The single from the album, “Dark Steering” was given a trippy music video that showed off a new feature of Squarepusher’s live show, an LED helmet he wears that matches up with a crazy looking screen in the background. I had the pleasure of seeing him perform this album live at the Movement Festival in Detroit, MI. Needless to say, it was one of the coolest and most intense live performances I’ve seen.






My favorite cut off this one is probably, “The Metallurgist.” It is embedded below.







On April 20, 2015 his new album Damogen Furies, will be made available. One track, “Rayc Fire 2”, can currently be downloaded from his official website for free.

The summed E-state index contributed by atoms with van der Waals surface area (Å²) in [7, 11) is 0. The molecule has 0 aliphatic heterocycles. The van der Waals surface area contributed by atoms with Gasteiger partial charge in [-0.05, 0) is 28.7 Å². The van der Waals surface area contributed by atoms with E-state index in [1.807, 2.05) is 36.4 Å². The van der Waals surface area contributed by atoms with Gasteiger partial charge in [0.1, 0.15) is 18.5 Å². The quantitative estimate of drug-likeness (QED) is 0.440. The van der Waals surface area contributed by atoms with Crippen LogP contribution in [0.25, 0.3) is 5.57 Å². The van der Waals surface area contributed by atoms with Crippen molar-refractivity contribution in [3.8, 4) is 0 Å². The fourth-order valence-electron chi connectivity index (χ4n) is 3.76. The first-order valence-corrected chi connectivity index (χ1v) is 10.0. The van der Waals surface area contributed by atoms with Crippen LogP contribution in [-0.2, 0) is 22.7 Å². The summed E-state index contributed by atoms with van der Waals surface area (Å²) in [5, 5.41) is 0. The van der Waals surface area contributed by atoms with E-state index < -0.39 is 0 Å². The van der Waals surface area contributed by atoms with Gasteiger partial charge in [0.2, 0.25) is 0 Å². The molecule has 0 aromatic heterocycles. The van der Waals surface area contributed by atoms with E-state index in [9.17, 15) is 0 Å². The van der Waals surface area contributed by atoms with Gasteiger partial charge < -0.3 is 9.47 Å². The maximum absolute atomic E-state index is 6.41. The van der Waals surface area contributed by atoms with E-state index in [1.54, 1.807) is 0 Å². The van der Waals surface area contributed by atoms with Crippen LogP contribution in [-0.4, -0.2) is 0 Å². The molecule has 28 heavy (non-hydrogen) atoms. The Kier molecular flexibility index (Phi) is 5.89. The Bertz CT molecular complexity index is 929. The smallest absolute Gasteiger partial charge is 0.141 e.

Unsurprisingly, the next artist we will discuss is also from the UK. The group known as Autechre consists of Sean Booth and Rob Brown, who were both born in Manchester, England.


They started about the same time as Aphex Twin, with their first two EPs, Cavity Job and Lego Feet being published in 1991.


Their debut LP, 1993’s Incunabula was a unique and influential album in the world of electronic music. The album has a minimal, cold, and clinical feel to it. Yet it still manages to have emotional resonance at times.


It was released by Warp Records, the highly influential label that has also published music by Aphex Twin and Squarepusher.


The excellent track “Basscadet” was selected as the single, which makes it the only Autechre single to come from an LP.







My personal favorite from Incunabula is “Bike”, which is embedded here.